1       1        0x0400000000004000  1303158654.391729  0.000000  0.000000      3        eth:ipv4:tcp             00:0c:29:d5:c1:e5  00:0c:29:90:2d:08  0x0800   192.168.47.129  07       Private network  49212    192.168.47.128  07       Private network  445      6        0x01             .....SMB@...................$.......................................9....................................... ...x.......x.....u.t.t.(...............DHnQ....................................MxAc................ ...RqLs............X.......................
2       1        0x0400000000004001  1303158654.392248  0.000000  0.000000      3        eth:ipv4:tcp             00:0c:29:90:2d:08  00:0c:29:d5:c1:e5  0x0800   192.168.47.128  07       Private network  445      192.168.47.129  07       Private network  49212    6        0x01             .....SMB@...................$.......................................Y.......I#.........^.......^.......^............................]................... ...................MxAc............
3       1        0x0400000000004000  1303158654.392462  0.000733  0.000733      3        eth:ipv4:tcp             00:0c:29:d5:c1:e5  00:0c:29:90:2d:08  0x0800   192.168.47.129  07       Private network  49212    192.168.47.128  07       Private network  445      6        0x01             .....SMB@...............p...%.......................................)...X...................]..................$.CM .SMB@...................&.......................................)...P...................]................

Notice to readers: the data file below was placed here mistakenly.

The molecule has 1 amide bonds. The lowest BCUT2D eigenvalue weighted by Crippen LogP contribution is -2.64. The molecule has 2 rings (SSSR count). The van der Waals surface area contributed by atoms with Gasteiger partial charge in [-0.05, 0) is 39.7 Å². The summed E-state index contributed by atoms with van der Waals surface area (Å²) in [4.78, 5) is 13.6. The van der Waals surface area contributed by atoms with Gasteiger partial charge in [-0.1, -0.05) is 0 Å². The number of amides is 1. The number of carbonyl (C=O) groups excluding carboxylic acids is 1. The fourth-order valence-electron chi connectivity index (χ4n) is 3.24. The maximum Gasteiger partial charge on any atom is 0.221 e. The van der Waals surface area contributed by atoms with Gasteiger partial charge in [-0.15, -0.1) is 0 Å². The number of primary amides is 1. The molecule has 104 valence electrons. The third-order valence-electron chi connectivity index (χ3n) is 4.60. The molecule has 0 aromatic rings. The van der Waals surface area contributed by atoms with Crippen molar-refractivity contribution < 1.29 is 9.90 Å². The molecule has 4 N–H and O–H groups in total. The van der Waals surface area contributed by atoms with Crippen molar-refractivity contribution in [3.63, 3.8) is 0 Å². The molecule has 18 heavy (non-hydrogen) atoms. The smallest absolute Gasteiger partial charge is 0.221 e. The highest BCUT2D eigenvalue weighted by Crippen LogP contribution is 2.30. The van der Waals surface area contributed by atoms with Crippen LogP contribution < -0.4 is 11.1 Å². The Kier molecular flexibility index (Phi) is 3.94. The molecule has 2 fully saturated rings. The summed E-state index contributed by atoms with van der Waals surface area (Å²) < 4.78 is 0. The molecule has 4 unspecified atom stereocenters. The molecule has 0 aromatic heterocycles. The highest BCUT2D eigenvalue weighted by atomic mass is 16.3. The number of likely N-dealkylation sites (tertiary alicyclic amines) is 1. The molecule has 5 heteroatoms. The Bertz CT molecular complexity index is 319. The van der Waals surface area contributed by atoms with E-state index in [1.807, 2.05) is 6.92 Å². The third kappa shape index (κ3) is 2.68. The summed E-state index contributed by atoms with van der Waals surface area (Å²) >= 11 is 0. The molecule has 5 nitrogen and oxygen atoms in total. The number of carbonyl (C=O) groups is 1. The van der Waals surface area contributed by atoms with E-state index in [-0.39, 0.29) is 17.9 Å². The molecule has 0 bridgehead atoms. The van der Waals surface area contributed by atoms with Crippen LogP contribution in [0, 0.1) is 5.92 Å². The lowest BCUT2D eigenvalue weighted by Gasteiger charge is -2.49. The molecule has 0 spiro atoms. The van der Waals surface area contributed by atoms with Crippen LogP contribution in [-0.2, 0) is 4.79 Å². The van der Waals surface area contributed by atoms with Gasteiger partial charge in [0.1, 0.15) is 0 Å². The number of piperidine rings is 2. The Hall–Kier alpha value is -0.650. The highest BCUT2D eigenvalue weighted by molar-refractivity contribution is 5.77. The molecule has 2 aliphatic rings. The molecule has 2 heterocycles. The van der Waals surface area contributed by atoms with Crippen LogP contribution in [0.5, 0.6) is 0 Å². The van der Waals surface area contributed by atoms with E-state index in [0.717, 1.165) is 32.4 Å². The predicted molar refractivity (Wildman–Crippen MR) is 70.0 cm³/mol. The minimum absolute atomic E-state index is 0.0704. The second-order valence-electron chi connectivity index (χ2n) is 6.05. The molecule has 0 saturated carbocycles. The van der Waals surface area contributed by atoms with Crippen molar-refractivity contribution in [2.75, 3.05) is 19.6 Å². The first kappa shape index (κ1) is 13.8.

4       1        0x0400000000004001  1303158654.392625  0.000377  0.000377      3        eth:ipv4:tcp             00:0c:29:90:2d:08  00:0c:29:d5:c1:e5  0x0800   192.168.47.128  07       Private network  445      192.168.47.129  07       Private network  49212    6        0x01             .....SMB@...............`...%.......................................\t.H......3Ic......eh.............SMB@...................&.......................................\t.H.................N.T.F.S.....